The next stage in which a paper can be rejected is after review. In this case, you will receive the detailed assessments of the reviewers. These assessments are immensely valuable and will help you improve your manuscript so that you can submit it to another journal. Study the reviewer's comments carefully. After a cooling-off period (see below) make the necessary changes to your paper. Then submit it to another journal.

It's normal to feel deflated after a rejection, but know that it is an ordinary part of the academic publishing process.

Rejection sucks. But, it is common part of the process in academic publishing. The best strategy is to learn what you can from the experience and then try again.


Dealing with Revision Requests: When you are invited to submit a revised paper

A good outcome after submitting a journal article is for the editor to invite you to submit a revised version of the manuscript. This is the most common outcome after review. It means the reviewers and editor agree your paper is valuable, but they have some important suggestions/requirements for improvement.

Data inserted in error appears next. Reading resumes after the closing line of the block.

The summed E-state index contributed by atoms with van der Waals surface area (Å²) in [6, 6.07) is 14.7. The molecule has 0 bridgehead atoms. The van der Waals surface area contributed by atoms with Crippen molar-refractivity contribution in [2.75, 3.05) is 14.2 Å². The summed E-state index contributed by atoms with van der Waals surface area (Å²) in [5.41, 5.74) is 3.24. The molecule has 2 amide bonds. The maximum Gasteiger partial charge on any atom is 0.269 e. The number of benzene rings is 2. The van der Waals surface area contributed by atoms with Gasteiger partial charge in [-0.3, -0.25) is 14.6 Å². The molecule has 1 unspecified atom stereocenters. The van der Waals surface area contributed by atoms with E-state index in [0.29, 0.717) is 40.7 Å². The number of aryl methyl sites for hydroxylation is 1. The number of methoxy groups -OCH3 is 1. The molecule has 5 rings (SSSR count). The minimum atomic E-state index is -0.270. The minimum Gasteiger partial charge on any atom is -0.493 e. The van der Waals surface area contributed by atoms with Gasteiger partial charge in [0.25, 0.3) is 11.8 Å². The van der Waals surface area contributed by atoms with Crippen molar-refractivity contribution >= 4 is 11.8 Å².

Study the revision requests carefully. Most researchers will suggest reading them and then taking a cooling-off period of at least a few days before taking any action.

It's normal to feel frustrated and even angry about the feedback. You've already put so much blood, sweat, and tears into the writing and submission process that any indication that your finished product is less than perfect can be heart-breaking.

But, don't let this derail you. Reviewers will almost always have opinions on how to do what you did better. In the end, their insight will make your manuscript better.